Although fever is a common symptom of pneumonia, in some cases you can have pneumonia without a fever.
Read on to learn more about this topic, the different types and causes of pneumonia, and symptoms to look for.
Common symptoms of pneumonia include:
- cough that can produce mucus
- chest pain, which may get worse when coughing or breathing deeply
- rapid breathing or shortness of breath
- sweating or chills
- feeling tired or fatigued
- loss of appetite
- nausea or vomiting
Pneumonia symptoms, such as fever, may be absent or less severe in some populations, including:
- older adults
In these situations, there may be other warning signs to look out for.
Older adults or people with a compromised immune system may actually have a lower body temperature if they have pneumonia. Additionally, older adults with pneumonia may also have changes in mental state, such as confusion.
Newborns and infants may or may not have a fever, but can experience rapid breathing, nasal flaring, and grunting. Signs of a very severe infection may also include not eating, low body temperature, and convulsions.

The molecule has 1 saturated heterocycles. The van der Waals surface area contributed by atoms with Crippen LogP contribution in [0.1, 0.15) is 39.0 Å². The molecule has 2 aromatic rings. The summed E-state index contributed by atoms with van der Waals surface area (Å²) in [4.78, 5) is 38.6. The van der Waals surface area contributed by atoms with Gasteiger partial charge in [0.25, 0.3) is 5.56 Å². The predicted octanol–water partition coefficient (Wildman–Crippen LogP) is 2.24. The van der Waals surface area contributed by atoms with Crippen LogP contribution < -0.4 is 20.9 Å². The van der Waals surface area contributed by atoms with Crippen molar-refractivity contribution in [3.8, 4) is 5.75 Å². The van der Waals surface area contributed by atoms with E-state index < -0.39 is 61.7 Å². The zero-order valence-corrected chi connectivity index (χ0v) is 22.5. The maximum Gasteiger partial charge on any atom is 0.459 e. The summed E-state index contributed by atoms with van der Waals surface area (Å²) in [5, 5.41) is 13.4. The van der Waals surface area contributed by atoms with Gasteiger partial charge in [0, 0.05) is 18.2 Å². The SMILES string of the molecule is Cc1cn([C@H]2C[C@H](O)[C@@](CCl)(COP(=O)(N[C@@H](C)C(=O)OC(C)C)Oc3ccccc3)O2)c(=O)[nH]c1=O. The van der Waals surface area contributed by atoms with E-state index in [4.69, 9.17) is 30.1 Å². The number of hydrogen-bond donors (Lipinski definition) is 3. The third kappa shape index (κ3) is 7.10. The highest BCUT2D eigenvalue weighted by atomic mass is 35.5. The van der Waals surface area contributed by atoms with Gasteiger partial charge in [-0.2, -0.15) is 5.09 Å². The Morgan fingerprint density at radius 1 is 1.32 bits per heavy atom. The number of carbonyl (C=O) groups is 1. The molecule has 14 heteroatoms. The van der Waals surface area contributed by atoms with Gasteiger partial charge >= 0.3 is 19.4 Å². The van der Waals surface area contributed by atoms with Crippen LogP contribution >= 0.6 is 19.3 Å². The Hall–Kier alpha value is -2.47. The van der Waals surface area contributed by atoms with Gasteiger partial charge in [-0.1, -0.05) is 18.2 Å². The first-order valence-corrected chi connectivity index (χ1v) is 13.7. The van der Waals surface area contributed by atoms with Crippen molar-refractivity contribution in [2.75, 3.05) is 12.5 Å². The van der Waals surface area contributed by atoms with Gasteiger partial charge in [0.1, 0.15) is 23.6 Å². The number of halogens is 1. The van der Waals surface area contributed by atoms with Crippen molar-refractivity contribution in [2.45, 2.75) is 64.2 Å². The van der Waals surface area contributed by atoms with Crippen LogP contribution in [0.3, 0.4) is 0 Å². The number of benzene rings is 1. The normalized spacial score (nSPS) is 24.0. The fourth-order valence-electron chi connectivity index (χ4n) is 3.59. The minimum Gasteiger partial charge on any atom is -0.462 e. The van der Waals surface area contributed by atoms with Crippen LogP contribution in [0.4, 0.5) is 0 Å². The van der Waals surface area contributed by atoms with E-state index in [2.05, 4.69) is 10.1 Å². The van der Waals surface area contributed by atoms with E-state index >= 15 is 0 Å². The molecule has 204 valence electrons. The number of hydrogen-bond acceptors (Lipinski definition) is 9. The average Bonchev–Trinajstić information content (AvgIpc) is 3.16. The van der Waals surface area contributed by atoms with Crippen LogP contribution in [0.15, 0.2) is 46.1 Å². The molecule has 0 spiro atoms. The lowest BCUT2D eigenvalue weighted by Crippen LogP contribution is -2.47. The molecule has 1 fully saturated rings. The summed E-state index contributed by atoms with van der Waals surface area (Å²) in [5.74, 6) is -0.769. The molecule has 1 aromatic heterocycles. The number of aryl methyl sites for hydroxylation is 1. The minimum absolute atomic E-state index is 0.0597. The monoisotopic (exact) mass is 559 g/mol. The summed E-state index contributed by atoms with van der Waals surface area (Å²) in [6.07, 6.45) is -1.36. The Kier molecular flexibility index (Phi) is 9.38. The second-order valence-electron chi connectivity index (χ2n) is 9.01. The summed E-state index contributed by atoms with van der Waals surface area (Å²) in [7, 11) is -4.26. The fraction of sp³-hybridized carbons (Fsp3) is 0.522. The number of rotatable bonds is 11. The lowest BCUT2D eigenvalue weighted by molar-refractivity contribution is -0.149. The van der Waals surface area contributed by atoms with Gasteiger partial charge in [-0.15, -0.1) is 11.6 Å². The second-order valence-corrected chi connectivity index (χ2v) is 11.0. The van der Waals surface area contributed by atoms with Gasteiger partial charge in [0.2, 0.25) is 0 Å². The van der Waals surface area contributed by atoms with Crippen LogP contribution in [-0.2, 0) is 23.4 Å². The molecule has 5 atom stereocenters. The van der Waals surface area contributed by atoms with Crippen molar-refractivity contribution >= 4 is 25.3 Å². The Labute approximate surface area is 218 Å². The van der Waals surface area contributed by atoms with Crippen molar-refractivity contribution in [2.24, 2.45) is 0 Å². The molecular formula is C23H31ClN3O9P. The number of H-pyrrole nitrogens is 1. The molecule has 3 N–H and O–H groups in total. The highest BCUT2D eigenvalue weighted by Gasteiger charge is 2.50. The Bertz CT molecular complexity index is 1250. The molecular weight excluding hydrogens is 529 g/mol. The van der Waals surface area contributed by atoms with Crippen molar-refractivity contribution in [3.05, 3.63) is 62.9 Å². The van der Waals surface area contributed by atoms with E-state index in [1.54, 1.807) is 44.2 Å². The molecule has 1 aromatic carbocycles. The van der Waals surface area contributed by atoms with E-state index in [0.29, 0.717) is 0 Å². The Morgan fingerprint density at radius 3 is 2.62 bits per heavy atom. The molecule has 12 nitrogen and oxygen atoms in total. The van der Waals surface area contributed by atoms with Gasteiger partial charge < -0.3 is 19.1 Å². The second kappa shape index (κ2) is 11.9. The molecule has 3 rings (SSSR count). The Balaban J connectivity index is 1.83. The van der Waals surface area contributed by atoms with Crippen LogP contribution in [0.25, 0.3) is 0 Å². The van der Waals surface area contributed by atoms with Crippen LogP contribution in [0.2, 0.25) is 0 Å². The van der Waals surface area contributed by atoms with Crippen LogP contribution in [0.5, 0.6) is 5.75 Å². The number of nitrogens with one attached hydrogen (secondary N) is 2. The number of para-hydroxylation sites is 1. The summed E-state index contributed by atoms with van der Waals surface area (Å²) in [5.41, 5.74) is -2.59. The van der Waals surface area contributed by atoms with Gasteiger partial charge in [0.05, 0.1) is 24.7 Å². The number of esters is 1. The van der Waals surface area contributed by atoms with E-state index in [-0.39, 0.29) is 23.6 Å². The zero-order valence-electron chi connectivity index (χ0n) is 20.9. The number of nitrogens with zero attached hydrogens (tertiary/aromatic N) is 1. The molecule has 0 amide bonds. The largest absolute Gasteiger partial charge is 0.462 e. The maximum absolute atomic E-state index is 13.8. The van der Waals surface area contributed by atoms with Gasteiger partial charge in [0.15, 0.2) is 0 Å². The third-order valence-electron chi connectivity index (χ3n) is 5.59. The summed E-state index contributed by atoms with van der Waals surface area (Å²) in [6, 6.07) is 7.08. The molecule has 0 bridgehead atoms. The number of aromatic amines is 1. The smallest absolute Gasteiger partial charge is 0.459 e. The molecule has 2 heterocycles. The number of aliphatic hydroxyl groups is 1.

Pneumonia can sometimes cause serious complications and become life-threatening. Potential complications can include:
- breathing difficulties or even respiratory failure, which can require being placed on a ventilator in order to get oxygen
- worsening of chronic lung conditions such as chronic obstructive pulmonary disease (COPD)
- fluid accumulation in the lungs, which can become infected and may need to be drained
- lung abscess, which is the formation of a pocket of pus in your lung
- bacteremia, when bacteria spread into your bloodstream, possibly leading to septic shock
People that may be at risk for more serious symptoms or complications include:
There are several types of pneumonia. They can be classified by how you get the infection.
Community-acquired pneumonia (CAP)
This is the type of pneumonia that you can get within your community and outside of a hospital or healthcare setting. It accounts for between
Sometimes you can get pneumonia while you’re staying in a hospital or long-term care facility. This type of pneumonia can be more serious because bacteria that are resistant to antibiotics may cause the infection.
Ventilator-associated pneumonia (VAP)
VAP occurs after being placed on a ventilator. A ventilator helps you to breathe by providing oxygen through a tube placed in your nose or throat or through a hole in your neck.